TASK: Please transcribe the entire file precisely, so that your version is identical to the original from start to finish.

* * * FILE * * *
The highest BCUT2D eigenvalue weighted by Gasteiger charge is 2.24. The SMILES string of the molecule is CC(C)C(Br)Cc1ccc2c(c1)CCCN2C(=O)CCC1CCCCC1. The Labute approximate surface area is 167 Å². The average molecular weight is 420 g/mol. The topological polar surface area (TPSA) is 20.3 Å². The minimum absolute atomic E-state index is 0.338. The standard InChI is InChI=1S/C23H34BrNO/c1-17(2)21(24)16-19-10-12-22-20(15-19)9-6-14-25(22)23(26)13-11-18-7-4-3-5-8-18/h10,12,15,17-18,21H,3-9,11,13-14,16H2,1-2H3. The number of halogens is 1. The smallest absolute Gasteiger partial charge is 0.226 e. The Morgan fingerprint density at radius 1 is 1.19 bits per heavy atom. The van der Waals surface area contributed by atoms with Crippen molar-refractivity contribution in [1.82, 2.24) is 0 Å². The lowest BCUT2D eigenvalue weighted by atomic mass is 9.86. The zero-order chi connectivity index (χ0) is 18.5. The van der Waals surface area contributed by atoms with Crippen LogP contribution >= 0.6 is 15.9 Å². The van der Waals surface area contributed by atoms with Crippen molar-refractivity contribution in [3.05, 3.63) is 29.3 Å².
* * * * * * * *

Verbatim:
The highest BCUT2D eigenvalue weighted by Gasteiger charge is 2.24. The SMILES string of the molecule is CC(C)C(Br)Cc1ccc2c(c1)CCCN2C(=O)CCC1CCCCC1. The Labute approximate surface area is 167 Å². The average molecular weight is 420 g/mol. The topological polar surface area (TPSA) is 20.3 Å². The minimum absolute atomic E-state index is 0.338. The standard InChI is InChI=1S/C23H34BrNO/c1-17(2)21(24)16-19-10-12-22-20(15-19)9-6-14-25(22)23(26)13-11-18-7-4-3-5-8-18/h10,12,15,17-18,21H,3-9,11,13-14,16H2,1-2H3. The number of halogens is 1. The smallest absolute Gasteiger partial charge is 0.226 e. The Morgan fingerprint density at radius 1 is 1.19 bits per heavy atom. The van der Waals surface area contributed by atoms with Crippen molar-refractivity contribution in [1.82, 2.24) is 0 Å². The lowest BCUT2D eigenvalue weighted by atomic mass is 9.86. The zero-order chi connectivity index (χ0) is 18.5. The van der Waals surface area contributed by atoms with Crippen LogP contribution >= 0.6 is 15.9 Å². The van der Waals surface area contributed by atoms with Crippen molar-refractivity contribution in [3.05, 3.63) is 29.3 Å².